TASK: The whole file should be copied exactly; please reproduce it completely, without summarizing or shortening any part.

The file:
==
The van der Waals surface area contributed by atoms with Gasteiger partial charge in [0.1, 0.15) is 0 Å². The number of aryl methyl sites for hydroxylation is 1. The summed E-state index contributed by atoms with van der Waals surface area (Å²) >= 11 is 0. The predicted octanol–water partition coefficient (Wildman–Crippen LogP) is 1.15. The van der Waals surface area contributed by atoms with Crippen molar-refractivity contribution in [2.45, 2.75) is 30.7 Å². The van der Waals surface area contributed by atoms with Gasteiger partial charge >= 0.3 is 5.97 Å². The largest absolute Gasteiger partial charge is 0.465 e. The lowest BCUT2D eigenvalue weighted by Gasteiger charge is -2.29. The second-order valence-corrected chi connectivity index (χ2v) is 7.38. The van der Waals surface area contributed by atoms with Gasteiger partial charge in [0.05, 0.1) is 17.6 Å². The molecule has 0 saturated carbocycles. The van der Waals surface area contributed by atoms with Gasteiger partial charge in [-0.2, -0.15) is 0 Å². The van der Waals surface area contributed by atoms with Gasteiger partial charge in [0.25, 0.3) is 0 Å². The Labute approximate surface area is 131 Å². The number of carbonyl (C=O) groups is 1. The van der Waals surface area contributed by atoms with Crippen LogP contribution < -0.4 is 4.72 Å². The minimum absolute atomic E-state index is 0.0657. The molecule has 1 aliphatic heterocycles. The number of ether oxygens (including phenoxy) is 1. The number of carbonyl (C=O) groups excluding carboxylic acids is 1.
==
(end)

The van der Waals surface area contributed by atoms with Gasteiger partial charge in [0.1, 0.15) is 0 Å². The number of aryl methyl sites for hydroxylation is 1. The summed E-state index contributed by atoms with van der Waals surface area (Å²) >= 11 is 0. The predicted octanol–water partition coefficient (Wildman–Crippen LogP) is 1.15. The van der Waals surface area contributed by atoms with Crippen molar-refractivity contribution in [2.45, 2.75) is 30.7 Å². The van der Waals surface area contributed by atoms with Gasteiger partial charge >= 0.3 is 5.97 Å². The largest absolute Gasteiger partial charge is 0.465 e. The lowest BCUT2D eigenvalue weighted by Gasteiger charge is -2.29. The second-order valence-corrected chi connectivity index (χ2v) is 7.38. The van der Waals surface area contributed by atoms with Gasteiger partial charge in [0.05, 0.1) is 17.6 Å². The molecule has 0 saturated carbocycles. The van der Waals surface area contributed by atoms with Gasteiger partial charge in [-0.2, -0.15) is 0 Å². The van der Waals surface area contributed by atoms with Gasteiger partial charge in [0.25, 0.3) is 0 Å². The Labute approximate surface area is 131 Å². The number of carbonyl (C=O) groups is 1. The van der Waals surface area contributed by atoms with Crippen LogP contribution < -0.4 is 4.72 Å². The minimum absolute atomic E-state index is 0.0657. The molecule has 1 aliphatic heterocycles. The number of ether oxygens (including phenoxy) is 1. The number of carbonyl (C=O) groups excluding carboxylic acids is 1.